Do you enjoy massages? I do, very much in fact. After quite a few hours spent on airplanes lately, I really enjoyed the therapeutic massage I had this past weekend. The knotted up muscles in my back especially appreciated the TLC. We all have vulnerable spots in our bodies that hold the bulk of tension and stress in our lives. For me, everything goes straight to my back. Having the knots and kinks smoothed out made me feel more relaxed and rejuvenated.
That got me thinking: What would be to the mind as massage is to the body? How would we “massage” our mind?
The first thing that came to mind was meditation. After all, meditation is all about quieting the mind. Even if our minds are prone to wander during meditation, the conscious practice of returning our attention to our breath, a mantra or some other chosen focus helps us to relax the mind and untie any knots that may have been created from chronic worrying or being in extended problem-solving mode. In other words, meditation is like massage for the mind.
Being out in nature
Have you ever noticed feeling better when you’re out in nature, whether it’s the beach, a hiking trail or undeveloped open space? Dr. Deepak Chopra says that, when we’re out in nature, we give our bodies a chance to synchronize with the rhythm of mother earth. In nature, there’s no striving. A tree doesn’t worry about getting taller; it just does. The waves don’t stress about when to ebb and when to flow; they simply do. Everything grows and flows according to an unknown, non-striving rhythm. When we commune with nature, we give ourselves a chance to surrender the striving we’ve adopted in modern life. For however long we allow ourselves to enjoy the caress of fine sand underfoot or the fragrance of redwoods infusing our nasal senses, we allow the non-striving ease of nature to massage our minds.
What’s fun for you to do? Turn up the stereo, and sing/dance like nobody’s watching? Hanging out with your kids playing board games? Having a girls’/guys’ night out? It doesn’t matter what the specific activity is; anything that gives our analytical, planning and problem-solving left brain a break is a good thing. It gives us a chance to loosen the knots in our minds that have us all wound up over how people and situations in our lives are failing us—by not behaving the way they should, by not being neat and orderly as they should. When we engage in activities that lighten us up, the load we carry in our mind gets lighter, too. Mental massage.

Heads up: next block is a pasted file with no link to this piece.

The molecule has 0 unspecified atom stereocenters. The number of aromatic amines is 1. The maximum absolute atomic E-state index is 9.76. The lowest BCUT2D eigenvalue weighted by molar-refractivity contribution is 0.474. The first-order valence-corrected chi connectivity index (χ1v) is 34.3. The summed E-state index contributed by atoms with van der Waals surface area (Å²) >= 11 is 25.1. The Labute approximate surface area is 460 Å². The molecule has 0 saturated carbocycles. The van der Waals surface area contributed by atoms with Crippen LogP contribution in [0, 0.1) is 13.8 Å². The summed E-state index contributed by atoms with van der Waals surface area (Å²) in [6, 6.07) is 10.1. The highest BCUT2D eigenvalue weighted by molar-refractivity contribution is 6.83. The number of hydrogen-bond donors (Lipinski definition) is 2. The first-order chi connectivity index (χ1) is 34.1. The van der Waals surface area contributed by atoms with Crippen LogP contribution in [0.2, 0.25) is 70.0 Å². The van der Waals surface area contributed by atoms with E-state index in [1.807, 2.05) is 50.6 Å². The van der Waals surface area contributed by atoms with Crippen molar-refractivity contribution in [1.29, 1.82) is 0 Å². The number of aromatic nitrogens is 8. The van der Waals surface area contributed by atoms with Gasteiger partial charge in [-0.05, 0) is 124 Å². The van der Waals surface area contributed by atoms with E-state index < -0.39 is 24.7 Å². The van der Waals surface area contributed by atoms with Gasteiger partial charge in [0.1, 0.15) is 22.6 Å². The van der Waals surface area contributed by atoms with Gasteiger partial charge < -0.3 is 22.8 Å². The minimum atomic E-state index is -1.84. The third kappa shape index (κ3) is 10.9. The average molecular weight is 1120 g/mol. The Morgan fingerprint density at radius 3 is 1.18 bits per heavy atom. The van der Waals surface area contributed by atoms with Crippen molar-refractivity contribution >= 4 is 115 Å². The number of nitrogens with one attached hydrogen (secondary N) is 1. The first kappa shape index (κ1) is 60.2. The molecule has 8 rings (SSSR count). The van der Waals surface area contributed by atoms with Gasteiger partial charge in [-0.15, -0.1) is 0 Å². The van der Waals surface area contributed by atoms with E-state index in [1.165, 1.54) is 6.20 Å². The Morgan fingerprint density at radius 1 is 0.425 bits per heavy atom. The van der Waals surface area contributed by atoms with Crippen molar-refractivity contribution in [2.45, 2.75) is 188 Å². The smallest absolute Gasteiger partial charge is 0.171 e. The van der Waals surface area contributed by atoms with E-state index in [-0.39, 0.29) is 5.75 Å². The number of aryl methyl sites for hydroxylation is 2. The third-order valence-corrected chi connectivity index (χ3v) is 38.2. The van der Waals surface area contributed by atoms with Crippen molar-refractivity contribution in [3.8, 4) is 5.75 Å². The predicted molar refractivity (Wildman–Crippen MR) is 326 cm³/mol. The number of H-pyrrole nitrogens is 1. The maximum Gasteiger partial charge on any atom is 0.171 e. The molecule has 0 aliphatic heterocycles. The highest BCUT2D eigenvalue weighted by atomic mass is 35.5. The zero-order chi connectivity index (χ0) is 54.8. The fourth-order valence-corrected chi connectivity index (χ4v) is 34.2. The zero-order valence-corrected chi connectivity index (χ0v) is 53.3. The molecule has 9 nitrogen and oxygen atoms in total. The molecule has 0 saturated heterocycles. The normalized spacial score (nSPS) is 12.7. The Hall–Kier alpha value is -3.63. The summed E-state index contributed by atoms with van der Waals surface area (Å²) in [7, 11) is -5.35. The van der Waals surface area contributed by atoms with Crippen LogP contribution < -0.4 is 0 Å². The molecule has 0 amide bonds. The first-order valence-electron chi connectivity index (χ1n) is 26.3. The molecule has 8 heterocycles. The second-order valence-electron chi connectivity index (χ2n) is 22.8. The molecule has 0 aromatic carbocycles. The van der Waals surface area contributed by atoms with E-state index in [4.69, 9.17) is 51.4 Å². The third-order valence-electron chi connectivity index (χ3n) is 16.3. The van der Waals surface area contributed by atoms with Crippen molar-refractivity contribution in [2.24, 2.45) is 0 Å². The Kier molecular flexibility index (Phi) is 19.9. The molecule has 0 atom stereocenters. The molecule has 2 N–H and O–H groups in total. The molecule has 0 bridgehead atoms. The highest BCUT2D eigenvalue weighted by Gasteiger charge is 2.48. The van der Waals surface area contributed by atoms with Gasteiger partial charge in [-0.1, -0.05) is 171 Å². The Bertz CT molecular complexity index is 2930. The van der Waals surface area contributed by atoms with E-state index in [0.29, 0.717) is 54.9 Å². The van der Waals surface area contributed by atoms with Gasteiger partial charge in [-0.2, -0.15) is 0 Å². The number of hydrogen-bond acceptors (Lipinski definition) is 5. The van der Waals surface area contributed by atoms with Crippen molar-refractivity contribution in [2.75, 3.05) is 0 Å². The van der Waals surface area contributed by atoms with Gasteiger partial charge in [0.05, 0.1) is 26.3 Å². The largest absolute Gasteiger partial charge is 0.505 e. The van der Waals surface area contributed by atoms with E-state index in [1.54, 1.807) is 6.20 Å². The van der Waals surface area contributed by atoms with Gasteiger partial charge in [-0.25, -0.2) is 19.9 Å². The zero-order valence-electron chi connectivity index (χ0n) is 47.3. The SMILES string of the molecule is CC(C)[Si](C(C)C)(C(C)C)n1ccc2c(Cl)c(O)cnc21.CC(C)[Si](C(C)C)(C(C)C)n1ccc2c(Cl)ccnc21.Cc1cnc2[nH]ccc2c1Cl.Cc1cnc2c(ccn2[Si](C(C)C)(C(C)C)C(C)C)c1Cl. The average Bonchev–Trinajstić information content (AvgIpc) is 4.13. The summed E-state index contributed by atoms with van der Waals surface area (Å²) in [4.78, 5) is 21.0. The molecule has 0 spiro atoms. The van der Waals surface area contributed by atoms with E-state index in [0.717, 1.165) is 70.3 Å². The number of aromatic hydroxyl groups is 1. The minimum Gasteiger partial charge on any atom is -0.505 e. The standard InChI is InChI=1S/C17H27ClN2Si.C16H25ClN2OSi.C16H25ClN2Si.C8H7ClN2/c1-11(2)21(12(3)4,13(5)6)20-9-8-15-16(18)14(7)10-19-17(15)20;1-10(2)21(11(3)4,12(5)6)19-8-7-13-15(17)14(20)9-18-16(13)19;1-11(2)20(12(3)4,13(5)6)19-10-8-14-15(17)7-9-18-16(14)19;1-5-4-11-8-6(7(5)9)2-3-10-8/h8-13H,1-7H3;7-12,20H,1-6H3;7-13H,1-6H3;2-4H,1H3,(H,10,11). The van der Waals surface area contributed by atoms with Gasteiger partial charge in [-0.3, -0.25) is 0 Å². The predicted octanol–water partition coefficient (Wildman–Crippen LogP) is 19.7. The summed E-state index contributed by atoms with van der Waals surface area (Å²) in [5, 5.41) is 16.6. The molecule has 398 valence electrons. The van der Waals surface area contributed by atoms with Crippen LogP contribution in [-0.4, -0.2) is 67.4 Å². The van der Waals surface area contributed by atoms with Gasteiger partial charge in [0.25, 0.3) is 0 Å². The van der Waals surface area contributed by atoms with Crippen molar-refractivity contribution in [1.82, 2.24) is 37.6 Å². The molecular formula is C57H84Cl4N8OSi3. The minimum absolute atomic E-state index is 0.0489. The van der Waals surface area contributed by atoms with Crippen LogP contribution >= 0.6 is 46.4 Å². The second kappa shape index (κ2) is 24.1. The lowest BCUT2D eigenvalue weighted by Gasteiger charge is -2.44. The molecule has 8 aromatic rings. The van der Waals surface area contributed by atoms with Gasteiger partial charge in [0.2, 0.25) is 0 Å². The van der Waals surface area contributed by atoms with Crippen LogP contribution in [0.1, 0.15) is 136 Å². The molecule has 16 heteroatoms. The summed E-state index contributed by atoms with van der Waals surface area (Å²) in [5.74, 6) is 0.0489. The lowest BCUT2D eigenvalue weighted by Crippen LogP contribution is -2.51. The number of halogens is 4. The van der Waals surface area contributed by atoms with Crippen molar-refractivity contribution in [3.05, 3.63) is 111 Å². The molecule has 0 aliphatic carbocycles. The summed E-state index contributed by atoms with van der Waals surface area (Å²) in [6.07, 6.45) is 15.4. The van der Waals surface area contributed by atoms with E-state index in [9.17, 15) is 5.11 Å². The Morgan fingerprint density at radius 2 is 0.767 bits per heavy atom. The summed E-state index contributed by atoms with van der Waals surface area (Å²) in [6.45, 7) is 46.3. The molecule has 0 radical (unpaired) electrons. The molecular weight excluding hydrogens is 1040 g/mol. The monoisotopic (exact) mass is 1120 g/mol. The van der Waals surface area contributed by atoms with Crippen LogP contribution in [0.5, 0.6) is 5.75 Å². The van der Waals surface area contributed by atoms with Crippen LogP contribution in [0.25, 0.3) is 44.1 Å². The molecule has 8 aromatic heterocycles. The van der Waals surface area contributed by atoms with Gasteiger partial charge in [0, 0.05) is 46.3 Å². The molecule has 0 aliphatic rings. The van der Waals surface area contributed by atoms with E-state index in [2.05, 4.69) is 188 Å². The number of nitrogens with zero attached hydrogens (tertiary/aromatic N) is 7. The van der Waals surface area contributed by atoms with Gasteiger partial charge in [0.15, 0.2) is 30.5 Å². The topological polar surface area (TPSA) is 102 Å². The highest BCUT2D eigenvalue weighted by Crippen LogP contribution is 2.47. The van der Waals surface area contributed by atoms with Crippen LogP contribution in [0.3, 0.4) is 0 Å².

Listening to inspirational or relaxing music
Music not only has the power to tug at our heartstrings, but also holds the potential to engage our right brain. When we’re in planning, doing and problem-solving mode day in and day out, we over-tax our left brain. Meanwhile, a whole half of our innate power doesn’t get developed or see the light of day, i.e., our right brain that houses creativity, intuition and vision, among other things. Depending on the kind of music chosen, we can be inspired to see—and feel—possibilities that don’t get our attention when our left-brain is in full gear, and we’re too busy trying to control things that we don’t notice these possibilities. Letting music marinate our mind and massage it is a good idea for balanced modern living.
Appreciating pleasant art or visuals
If you’re a visual person, allowing your imagination (right brain function) to be engaged by artwork or other visuals could be a great way to allow your mind to be massaged. Similar to the above point about music, the idea is to get out of problem-solving and doing mode and give your unbounded creativity and imagination some airtime.
Being in silence and inaction
On most Saturday mornings, my routine is to sit in silence and inaction for half an hour to an hour above and beyond meditation time before going out to play tennis. It’s a way for me to unwind and decompress mentally from the work week and to be in non-striving, non-doing mode. This is especially important of late, when I’ve been traveling for work as well. Even though I often need to do a little work on weekends, I don’t let it be at nearly the same intensity as it is during the week. Some other activities have had to go, for instance my social media engagement, but I’ve been intentional about these tradeoffs since months ago when I returned to corporate leadership. It’s really important for me to have space for silence and inaction. To me, it’s another form of mind massage.
What about you? What do you think about the idea of massage for the mind? What are other ways you massage your mind? Would love to hear about your ideas and practices.
Photo credit: http://www.freedigitalphotos.net/
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